Grade compositions
While attending SMU, I managed to find grade compositions for two out of the five modules I took. Here are the details:

Course grading:

  1. CS441 network security
    1. Homework: 20%
    2. Project: 20%
    3. Exam: 45%
    4. Class participation: 15%
  2. CS460: foundations of cyber physical systems
    1. In-class quizzes: 10%
    2. Project: 40%
    3. Exam: 30%
    4. Class participation: 20%

I do feel like the heavy class participation incentivizes somewhat “insincere” posturing at times, but overall since it’s all pass / fail for me it doesn’t really matter. Additionally, most of the CS modules required group presentations, which I personally would have preferred to avoid. However, finding group members was relatively easy as I approached people sitting next to me in the early classes. Being an exchange student didn’t seem to deter others from teaming up with me for the most part, so that was nice.

Class structure and name tents
Anyway, in SMU classes are held in seminar rooms for the most part (I had some lessons in a computing lab as well). Unlike the SUTD classroom, the SMU seminar room consists of 4 semicircular rows of seats. The advantage of this seating arrangement is that regardless of where you sit, it is nearly impossible to have a restricted view of the screen in the center. On the flip side though, sitting anywhere other than the back row makes every bit of procrastinatory browsing super conspicuous to everyone behind you. 

Each mod is made up of a single 3-hour long class every week – I guess the advantage of this arrangement is that you’ll only ever have to travel to school for any particular mod once per week, which makes sense considering hostel isn’t really a thing for SMU students. On the flip side however 3 hours is honestly quite a lot to have to go through in a single sitting, even if they do try to amortize the mental toll of the 3 hour classes with a break in-between.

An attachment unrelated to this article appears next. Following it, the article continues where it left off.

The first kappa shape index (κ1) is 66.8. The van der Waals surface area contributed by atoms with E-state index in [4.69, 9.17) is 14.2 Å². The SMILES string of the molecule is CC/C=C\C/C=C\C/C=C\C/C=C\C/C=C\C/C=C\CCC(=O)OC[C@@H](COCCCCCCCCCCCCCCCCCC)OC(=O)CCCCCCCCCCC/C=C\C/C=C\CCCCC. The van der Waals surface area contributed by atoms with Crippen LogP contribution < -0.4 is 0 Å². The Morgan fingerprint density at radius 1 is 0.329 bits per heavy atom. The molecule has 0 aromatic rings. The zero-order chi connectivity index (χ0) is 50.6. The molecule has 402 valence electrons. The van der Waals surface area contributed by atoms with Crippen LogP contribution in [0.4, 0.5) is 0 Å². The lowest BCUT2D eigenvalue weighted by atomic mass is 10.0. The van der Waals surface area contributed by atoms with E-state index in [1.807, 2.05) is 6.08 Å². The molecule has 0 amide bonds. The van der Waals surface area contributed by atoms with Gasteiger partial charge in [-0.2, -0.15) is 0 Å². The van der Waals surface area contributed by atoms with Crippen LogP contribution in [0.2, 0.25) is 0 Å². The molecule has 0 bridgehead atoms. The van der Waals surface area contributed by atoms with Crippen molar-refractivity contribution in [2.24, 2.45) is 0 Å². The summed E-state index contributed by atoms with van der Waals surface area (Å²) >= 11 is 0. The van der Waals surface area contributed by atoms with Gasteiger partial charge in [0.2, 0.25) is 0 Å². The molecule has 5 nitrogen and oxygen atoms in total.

Another conspicuous difference in the SMU classes is the preponderance of name tents, which the majority of students will place in front of their seat, for attendance taking (and class participation mark farming probably as well) purposes. The school issues SMU freshmen name tents during their orientation program iirc, but seeing as an exchange student like myself had not been predisposed with the same conditions, and with the cybersecurity TA constantly having to come up to me with understandably vexed countenances during the mid-class breaks to get my name for attendance taking, I deliberated upon improvising lengthwise folded price of paper into my own makeshift name tent halfway through the term.

One last thing that’s different about the SMU school term compared to SUTD is that the school term is almost 16 weeks long with a recess week half-way and a full week of break before exam week, which I honestly don’t remember ever properly having in SUTD.

Fun fact: I nearly missed a midterm exam because it didn’t occur to me that having a midterm exam in the middle of recess week might be a thing – thankfully I had a group mate mention it off-hand while talking about something else. Apparently that info was in the course schedule or the eLearn announcements or something, so if you’re a prospective SMU SUSEP student as well this might be something you wanna watch out for.

Review of fifth row experiences
The one fifth row that I decided to commit to during SUSEP was SMUX skating, which is their rollerblading club. I’d never skated before prior to this, so it was pretty cool to attend the weekly sessions they held in school to learn a new skill like that. They also had urban sessions as well where they’ll go skating outside to places like IKEA, but you had to pass a proficiency test for that first; and unfortunately I never quite made it up to that level in my time there.

(In case you’re wondering, SMUX is SMU’s equivalent of APEX, but because SMU’s cohort size is substantially larger than SUTD’s, it actually comprises several sub-CCAs (hiking, biking, kayaking, skating etc. etc. I can’t remember the rest) that have the manpower to organize event independently, and sometimes they collaborate to do joint events as well)

Making pineapple tarts during a SMU root baking workshop
(Interestingly enough, its called SMU root here in the sense that its about exploring the root of Singapore culture)

SMUX hiking trip to Lazarus + sister’s islands during recess week

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